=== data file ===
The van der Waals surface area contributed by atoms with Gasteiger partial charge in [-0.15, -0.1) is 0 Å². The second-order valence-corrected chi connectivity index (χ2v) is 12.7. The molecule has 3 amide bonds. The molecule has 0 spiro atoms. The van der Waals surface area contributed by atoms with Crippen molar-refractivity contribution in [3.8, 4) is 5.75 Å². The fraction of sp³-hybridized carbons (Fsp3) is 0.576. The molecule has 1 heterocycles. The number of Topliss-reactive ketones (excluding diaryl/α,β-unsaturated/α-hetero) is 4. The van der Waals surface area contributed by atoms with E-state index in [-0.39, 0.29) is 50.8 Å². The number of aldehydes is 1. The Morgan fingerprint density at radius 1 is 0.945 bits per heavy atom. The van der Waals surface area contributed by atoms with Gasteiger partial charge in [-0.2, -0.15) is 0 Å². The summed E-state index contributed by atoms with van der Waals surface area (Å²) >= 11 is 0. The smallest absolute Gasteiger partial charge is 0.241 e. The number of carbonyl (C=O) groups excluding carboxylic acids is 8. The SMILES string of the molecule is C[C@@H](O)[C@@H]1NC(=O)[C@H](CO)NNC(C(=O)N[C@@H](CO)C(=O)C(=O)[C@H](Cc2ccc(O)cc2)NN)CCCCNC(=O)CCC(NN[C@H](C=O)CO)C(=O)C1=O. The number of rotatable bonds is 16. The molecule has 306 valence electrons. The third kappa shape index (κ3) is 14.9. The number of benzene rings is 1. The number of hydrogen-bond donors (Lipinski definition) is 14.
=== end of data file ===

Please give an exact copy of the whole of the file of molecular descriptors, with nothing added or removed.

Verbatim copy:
The van der Waals surface area contributed by atoms with Gasteiger partial charge in [-0.15, -0.1) is 0 Å². The second-order valence-corrected chi connectivity index (χ2v) is 12.7. The molecule has 3 amide bonds. The molecule has 0 spiro atoms. The van der Waals surface area contributed by atoms with Crippen molar-refractivity contribution in [3.8, 4) is 5.75 Å². The fraction of sp³-hybridized carbons (Fsp3) is 0.576. The molecule has 1 heterocycles. The number of Topliss-reactive ketones (excluding diaryl/α,β-unsaturated/α-hetero) is 4. The van der Waals surface area contributed by atoms with E-state index in [-0.39, 0.29) is 50.8 Å². The number of aldehydes is 1. The Morgan fingerprint density at radius 1 is 0.945 bits per heavy atom. The van der Waals surface area contributed by atoms with Gasteiger partial charge in [-0.2, -0.15) is 0 Å². The summed E-state index contributed by atoms with van der Waals surface area (Å²) >= 11 is 0. The smallest absolute Gasteiger partial charge is 0.241 e. The number of carbonyl (C=O) groups excluding carboxylic acids is 8. The SMILES string of the molecule is C[C@@H](O)[C@@H]1NC(=O)[C@H](CO)NNC(C(=O)N[C@@H](CO)C(=O)C(=O)[C@H](Cc2ccc(O)cc2)NN)CCCCNC(=O)CCC(NN[C@H](C=O)CO)C(=O)C1=O. The number of rotatable bonds is 16. The molecule has 306 valence electrons. The third kappa shape index (κ3) is 14.9. The number of benzene rings is 1. The number of hydrogen-bond donors (Lipinski definition) is 14.